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In disaster response, a solar generator can bring light to the darkness

In disaster response, a solar generator can bring light to the darkness

Disaster Recovery

As we know far too well in Florida, the aftermath of a hurricane can leave thousands of individuals literally in the dark with widespread electrical outages. Getting power restored as quickly as possible is a high priority for disaster relief workers.

The problem in many locations is that the electrical grid goes offline, and many locations have aging and unreliable diesel-powered generators. It can take weeks sometimes to restore full power, and that can have a devastating effect on businesses and individuals.

That’s where the Footprint Project comes in.

Its people partner with aid agencies, non-profits, schools, and emergency service providers such as fire stations.

Together, they build off-grid mobile solar generators for what the Project calls “community-based disaster relief.”
It’s a source of clean emergency power, and the Florida Conference of the United Methodist Church is a participant.

In October, at the Conference headquarters in Lakeland, work will begin on a mobile solar generator that can be transported to any disaster scene in the state. When completed, it is believed to be the first one in Florida.
Workers from the North Carolina Conference also will participate in the construction.

“In the aftermath of a disaster, survivors and volunteers are without reliable power sources. Mobilizing solar panels on or with tool trailers will hugely impact FLUMC’s recovery efforts,” Conference Disaster Response Coordinator Trish Warren said.

“These mobilized units will be used to support volunteers' immediate relief activities, as well as survivors in the area that volunteers are serving.”

The solar panels can be used for such emergency needs as:

• Run power strips so survivors can charge much-needed electronics;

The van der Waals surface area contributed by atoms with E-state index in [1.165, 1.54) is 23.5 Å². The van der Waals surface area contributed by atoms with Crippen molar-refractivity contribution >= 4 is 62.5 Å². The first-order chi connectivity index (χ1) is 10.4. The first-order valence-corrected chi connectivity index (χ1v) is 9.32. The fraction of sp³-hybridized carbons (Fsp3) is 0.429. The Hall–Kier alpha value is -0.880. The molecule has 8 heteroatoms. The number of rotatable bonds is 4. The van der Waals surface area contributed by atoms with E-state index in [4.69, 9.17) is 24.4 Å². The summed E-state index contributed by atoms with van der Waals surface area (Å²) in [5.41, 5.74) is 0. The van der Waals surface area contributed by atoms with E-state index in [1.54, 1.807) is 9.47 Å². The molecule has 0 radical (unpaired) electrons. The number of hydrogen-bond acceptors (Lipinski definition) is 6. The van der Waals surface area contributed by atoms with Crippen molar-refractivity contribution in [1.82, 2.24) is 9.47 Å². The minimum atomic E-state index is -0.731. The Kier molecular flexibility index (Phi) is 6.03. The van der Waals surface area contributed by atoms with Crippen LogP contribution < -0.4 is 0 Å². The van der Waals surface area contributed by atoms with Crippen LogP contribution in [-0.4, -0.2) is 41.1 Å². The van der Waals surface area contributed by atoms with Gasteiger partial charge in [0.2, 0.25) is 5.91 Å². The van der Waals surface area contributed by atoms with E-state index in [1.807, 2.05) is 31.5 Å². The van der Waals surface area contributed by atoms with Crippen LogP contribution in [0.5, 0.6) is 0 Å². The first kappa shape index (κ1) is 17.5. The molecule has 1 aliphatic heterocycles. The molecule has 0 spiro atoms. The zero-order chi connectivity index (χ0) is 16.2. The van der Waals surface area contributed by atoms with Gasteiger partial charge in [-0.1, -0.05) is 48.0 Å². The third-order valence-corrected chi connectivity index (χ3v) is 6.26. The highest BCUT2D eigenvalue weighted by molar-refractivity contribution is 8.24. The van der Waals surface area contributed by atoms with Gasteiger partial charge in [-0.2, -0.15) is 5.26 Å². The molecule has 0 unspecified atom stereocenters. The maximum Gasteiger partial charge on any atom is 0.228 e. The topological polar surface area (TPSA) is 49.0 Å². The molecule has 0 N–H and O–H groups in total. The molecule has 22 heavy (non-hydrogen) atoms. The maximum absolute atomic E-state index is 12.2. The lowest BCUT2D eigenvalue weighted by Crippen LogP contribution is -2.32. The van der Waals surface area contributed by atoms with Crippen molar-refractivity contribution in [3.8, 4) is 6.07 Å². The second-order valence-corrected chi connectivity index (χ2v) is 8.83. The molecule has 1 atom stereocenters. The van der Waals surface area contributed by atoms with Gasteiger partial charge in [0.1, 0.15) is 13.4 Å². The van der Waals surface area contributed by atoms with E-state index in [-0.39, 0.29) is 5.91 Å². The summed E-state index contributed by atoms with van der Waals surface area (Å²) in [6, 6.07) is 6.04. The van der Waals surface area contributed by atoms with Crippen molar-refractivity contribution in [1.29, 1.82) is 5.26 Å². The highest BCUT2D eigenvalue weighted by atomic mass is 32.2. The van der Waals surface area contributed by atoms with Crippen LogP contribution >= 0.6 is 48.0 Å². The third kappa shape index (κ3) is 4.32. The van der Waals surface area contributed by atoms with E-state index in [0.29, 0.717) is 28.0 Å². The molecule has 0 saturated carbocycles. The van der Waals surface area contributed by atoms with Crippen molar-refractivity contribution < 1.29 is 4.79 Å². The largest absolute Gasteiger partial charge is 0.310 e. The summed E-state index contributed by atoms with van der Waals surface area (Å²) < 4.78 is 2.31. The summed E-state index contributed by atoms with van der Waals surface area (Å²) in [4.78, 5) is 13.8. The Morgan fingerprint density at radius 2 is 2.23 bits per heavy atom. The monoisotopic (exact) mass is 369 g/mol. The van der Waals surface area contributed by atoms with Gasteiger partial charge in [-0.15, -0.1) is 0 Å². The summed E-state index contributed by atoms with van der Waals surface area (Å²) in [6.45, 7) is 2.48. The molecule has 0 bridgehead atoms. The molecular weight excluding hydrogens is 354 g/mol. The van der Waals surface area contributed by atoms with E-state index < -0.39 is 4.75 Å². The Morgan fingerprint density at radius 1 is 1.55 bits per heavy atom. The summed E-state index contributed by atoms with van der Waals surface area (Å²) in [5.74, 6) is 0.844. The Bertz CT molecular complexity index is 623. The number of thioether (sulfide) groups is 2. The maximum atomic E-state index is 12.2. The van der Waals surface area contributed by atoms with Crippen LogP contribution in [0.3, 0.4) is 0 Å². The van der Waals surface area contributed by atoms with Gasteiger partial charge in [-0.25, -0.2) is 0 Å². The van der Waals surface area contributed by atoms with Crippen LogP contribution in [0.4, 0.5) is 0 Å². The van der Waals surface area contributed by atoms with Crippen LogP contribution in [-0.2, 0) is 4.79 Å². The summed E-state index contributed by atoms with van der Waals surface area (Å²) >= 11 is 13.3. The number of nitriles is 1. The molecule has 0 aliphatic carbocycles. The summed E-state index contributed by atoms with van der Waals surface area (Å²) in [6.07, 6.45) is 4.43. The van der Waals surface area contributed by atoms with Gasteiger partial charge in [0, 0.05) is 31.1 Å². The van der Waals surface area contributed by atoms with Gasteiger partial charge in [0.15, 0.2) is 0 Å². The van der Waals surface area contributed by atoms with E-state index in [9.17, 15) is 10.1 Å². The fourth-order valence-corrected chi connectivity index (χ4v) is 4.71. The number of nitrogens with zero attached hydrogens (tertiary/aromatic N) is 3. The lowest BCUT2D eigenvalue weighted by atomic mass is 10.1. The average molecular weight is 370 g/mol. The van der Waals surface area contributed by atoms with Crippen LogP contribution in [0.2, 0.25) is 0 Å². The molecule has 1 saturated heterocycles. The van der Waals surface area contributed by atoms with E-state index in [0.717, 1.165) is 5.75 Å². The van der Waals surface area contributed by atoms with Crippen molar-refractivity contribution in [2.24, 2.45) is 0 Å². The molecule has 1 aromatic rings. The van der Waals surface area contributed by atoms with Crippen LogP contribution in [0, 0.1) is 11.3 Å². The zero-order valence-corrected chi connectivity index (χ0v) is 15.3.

• Run air conditioning units, fans, and misters so volunteers and survivors have a cool place to gather;

• Run power tools and recharge battery packs for volunteers working on a survivor’s home, removing debris, and so on.

The project is funded by a $10,000 grant from the General Board of Global Ministries. The Board joined with the United Methodist Committee on Relief in asking the Florida and North Carolina Conferences to work together on this pilot project.

“This is going to make a huge difference,” Warren said.

The usefulness of solar generators was put to a severe test last December when a deadly string of powerful tornadoes with winds of 190 miles per hour struck the southeast.

Kentucky was the hardest hit, with multiple towns receiving catastrophic damage from the EF-4 storm. It was the first winter deployment for the Footprint Project, and it came with extra challenges.

Because it was winter, sunlight was spotty at best, making it hard to keep the solar panels charged. That became a serious issue at one of the hubs for supplies and relief volunteers. Its WiFi, which provided connectivity throughout the hub, went down because of a dead battery.

The Footprint Project swapped out that battery with one of its solar generators and got them back online.

Florida, of course, is no stranger to weather-related disasters. Warren said a solar generator could be a literal lifesaver for affected residents and relief workers.

“We are so excited to join our North Carolina and Footprint Project partners for this,” Warren said. “It’s going to be a game-changer.”

Joe Henderson is News Content Editor for

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